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No Halloween Candy For The Dogs!

Image : Modern Dog Magazine

Happy Halloween and enjoy your time trick or treating with the little ones.  This does not include the family dogs.  In this article from Modern Dog Magazine, Texas A&M College has some information and facts as to what the chocolate does to our dogs.  I found this very interesting.  When I was growing up we had a Jack Russell Terrier and he would do all kinds of tricks for a Hershey Kiss; little did I know or for that matter my family know that we were giving him toxic things.  We live and learn so now I am passing this information on to you all.  Enjoy!

“Chocolate and caffeine belong to a group of plant molecules called methylated xanthine alkaloids, which are commonly found in a variety of foods, drinks and medications,” said Dr. Medora Pashmakova, clinical assistant professor in Emergency/Critical Care Medicine at the Texas A&M College of Veterinary Medicine & Biomedical Sciences.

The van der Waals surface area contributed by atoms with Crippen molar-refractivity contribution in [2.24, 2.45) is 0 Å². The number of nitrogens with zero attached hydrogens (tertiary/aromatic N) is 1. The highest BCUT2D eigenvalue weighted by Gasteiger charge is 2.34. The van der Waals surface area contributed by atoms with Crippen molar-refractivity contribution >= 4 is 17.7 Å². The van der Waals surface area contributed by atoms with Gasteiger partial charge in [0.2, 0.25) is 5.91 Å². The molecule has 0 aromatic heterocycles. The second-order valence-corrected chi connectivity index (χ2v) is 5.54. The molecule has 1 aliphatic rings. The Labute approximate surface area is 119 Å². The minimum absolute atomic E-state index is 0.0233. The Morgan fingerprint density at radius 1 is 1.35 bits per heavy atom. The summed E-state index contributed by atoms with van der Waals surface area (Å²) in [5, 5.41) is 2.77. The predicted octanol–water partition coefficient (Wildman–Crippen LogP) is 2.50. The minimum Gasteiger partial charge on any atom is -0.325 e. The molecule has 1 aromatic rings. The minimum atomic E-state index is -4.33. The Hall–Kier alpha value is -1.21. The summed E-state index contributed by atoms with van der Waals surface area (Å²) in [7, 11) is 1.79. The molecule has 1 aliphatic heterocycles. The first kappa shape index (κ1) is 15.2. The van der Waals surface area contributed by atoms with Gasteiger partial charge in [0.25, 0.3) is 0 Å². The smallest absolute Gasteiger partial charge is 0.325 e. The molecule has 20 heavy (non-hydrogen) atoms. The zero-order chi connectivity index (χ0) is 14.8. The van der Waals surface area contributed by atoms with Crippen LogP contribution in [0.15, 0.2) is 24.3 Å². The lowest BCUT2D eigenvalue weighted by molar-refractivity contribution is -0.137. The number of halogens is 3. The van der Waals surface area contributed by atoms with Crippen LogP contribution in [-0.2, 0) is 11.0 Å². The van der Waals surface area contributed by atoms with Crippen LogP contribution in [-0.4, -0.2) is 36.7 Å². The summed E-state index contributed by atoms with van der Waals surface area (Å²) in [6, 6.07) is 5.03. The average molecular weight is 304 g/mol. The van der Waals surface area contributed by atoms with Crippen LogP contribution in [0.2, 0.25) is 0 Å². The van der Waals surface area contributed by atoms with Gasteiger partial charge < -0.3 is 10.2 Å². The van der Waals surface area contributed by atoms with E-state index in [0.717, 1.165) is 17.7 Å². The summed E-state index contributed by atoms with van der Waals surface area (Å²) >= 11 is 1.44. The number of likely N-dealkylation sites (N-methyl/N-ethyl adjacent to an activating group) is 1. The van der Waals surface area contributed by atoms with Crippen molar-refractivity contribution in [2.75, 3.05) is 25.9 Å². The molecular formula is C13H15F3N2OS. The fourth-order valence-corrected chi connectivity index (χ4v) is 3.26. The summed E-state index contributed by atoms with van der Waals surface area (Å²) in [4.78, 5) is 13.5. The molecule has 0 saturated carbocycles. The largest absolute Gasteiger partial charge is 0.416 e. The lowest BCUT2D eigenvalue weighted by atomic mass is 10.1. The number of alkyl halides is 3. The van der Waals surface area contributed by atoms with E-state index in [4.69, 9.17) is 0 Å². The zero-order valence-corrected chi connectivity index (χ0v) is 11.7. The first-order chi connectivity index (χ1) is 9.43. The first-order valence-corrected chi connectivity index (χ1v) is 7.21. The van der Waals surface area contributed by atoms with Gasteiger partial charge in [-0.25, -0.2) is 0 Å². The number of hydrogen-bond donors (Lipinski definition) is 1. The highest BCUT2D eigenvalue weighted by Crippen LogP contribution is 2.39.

“As stimulants, they cause excitation of the central nervous system, heart rate, and respiratory centers of the brain and can also stimulate the body’s own secretion of adrenaline. And, when in the form of candy and chocolate bars, they taste delicious, which is why dogs love to eat them in such large quantities!”

As a rule of thumb, the higher the cocoa concentration, the more theobromine, which is the active ingredient that is toxic in high doses. Baker’s chocolate, for example, can be particularly concerning, while white chocolate contains no cocoa and is not actually toxic to dogs.

“Once you have identified the amount and type of chocolate ingested, you can do some simple math and find out the ‘milligram per kilogram’ theobromine ingestion for your pet,” said Dr. Pashmakova. “As little as 30 mg/kg of theobromine can cause cardiac stimulation, such as fast heart rate or other arrhythmias.”

No amount of chocolate or caffeine is healthy for your dog to consume, even if it doesn’t result in toxicity, so keep the trick-or-treating baskets out of reach this Halloween.

If you are ever in doubt always feel free to take your dog to the vet or call the ASPCA hotline.

Content : Modern Day Magazine

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